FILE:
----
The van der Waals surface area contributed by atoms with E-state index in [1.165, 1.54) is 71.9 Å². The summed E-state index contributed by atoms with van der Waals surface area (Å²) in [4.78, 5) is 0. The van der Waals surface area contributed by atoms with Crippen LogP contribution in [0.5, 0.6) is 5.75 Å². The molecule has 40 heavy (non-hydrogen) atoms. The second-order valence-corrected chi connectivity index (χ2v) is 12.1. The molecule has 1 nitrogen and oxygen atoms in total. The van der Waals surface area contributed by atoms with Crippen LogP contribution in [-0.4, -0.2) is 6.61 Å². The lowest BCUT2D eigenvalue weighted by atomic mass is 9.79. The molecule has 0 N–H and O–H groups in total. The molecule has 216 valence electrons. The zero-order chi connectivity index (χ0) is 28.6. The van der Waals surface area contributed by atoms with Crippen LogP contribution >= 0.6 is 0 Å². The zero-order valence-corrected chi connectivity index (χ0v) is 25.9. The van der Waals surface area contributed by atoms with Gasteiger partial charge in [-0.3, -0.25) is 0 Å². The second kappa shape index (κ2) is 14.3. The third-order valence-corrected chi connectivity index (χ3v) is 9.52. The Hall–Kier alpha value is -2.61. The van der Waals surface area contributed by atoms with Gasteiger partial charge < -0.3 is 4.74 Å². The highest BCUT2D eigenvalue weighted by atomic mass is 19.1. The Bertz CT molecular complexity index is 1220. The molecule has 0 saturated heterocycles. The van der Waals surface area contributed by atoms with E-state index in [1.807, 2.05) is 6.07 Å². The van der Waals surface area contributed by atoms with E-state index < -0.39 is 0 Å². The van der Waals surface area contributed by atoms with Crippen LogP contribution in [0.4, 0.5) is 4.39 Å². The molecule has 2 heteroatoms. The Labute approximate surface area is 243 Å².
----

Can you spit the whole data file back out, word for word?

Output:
The van der Waals surface area contributed by atoms with E-state index in [1.165, 1.54) is 71.9 Å². The summed E-state index contributed by atoms with van der Waals surface area (Å²) in [4.78, 5) is 0. The van der Waals surface area contributed by atoms with Crippen LogP contribution in [0.5, 0.6) is 5.75 Å². The molecule has 40 heavy (non-hydrogen) atoms. The second-order valence-corrected chi connectivity index (χ2v) is 12.1. The molecule has 1 nitrogen and oxygen atoms in total. The van der Waals surface area contributed by atoms with Crippen LogP contribution in [-0.4, -0.2) is 6.61 Å². The lowest BCUT2D eigenvalue weighted by atomic mass is 9.79. The molecule has 0 N–H and O–H groups in total. The molecule has 216 valence electrons. The zero-order chi connectivity index (χ0) is 28.6. The van der Waals surface area contributed by atoms with Crippen LogP contribution >= 0.6 is 0 Å². The zero-order valence-corrected chi connectivity index (χ0v) is 25.9. The van der Waals surface area contributed by atoms with Gasteiger partial charge in [-0.3, -0.25) is 0 Å². The second kappa shape index (κ2) is 14.3. The third-order valence-corrected chi connectivity index (χ3v) is 9.52. The Hall–Kier alpha value is -2.61. The van der Waals surface area contributed by atoms with Gasteiger partial charge < -0.3 is 4.74 Å². The highest BCUT2D eigenvalue weighted by atomic mass is 19.1. The Bertz CT molecular complexity index is 1220. The molecule has 0 saturated heterocycles. The van der Waals surface area contributed by atoms with E-state index in [1.807, 2.05) is 6.07 Å². The van der Waals surface area contributed by atoms with E-state index < -0.39 is 0 Å². The van der Waals surface area contributed by atoms with Crippen LogP contribution in [0.4, 0.5) is 4.39 Å². The molecule has 2 heteroatoms. The Labute approximate surface area is 243 Å².